The formal and artificial lines of human construction – on the one hand – and the organic shapes of nature. The clear distinctions between water, and soil, and plants, and rocks. Both as a person and as a writer, I find myself increasingly drawn to the boundaries – the spaces between – the margins where one type of thing changes and turns to another. It is not because I reject the categories. That would be postmodernism, which is both stupid and evil. I accept absolutely that distinctions between things exist, and that these distinctions are validated by far more than merely some oppressive power relationships between some monolithic underclass and some nebulous group of exploiteers.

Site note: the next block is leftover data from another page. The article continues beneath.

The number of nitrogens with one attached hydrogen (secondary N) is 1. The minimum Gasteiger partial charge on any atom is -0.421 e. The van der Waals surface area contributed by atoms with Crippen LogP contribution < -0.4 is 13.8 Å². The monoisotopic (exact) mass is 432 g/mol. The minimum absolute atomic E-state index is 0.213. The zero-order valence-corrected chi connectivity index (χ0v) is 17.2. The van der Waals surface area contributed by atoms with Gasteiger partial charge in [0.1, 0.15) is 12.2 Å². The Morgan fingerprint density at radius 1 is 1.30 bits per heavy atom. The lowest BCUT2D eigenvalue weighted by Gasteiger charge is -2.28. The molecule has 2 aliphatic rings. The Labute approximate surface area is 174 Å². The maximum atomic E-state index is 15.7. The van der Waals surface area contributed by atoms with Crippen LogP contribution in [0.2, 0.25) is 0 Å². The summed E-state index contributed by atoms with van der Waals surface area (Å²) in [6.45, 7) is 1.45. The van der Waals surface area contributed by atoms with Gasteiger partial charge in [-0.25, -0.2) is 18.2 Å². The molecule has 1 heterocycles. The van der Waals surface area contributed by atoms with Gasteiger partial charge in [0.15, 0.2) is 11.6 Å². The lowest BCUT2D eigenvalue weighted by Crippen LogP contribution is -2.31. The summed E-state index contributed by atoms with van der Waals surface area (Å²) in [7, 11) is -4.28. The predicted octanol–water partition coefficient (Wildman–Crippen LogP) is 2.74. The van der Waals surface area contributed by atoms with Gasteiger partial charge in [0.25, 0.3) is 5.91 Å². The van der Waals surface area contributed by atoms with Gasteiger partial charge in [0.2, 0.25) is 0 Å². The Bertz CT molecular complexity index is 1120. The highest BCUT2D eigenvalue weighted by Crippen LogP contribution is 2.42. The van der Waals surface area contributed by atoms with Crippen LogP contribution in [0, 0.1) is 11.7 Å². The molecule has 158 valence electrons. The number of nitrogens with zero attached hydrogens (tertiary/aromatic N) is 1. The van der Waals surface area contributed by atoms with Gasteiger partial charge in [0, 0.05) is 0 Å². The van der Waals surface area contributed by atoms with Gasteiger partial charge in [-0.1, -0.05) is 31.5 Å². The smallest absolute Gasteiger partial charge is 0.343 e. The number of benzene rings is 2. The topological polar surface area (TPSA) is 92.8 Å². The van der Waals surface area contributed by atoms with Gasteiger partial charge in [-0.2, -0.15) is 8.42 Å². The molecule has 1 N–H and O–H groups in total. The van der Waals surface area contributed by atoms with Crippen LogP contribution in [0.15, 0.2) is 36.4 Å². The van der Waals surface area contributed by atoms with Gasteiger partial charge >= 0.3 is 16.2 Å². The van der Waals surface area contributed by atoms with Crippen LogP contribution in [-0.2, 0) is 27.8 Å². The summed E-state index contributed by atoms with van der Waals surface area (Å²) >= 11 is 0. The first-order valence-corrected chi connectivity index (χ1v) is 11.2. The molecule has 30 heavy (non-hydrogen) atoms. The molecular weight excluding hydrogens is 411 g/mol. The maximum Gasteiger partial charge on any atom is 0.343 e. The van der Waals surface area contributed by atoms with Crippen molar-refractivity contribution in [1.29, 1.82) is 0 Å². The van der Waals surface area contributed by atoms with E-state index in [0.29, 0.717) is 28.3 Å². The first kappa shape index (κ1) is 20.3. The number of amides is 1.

But the margins fascinate me… because the boundaries between things are not as clear as the things themselves.
In science fiction, for example, the standard distinction between ‘planet’ and ‘spaceship’ becomes far more intriguing if a ship becomes an ecosystem. Or an ecosystem is given engines and a steering wheel.
Nothing can be more certain and more clear than the difference between earth and water – but in reality the two states often blend and intermingle, in spaces that are neither solid nor liquid. The categories are ideals, archetypes, phenotypes. The in between is messy, chaotic, dirty, uncertain, and alive.
Distinctions themselves are clear. The lines between them, far less so.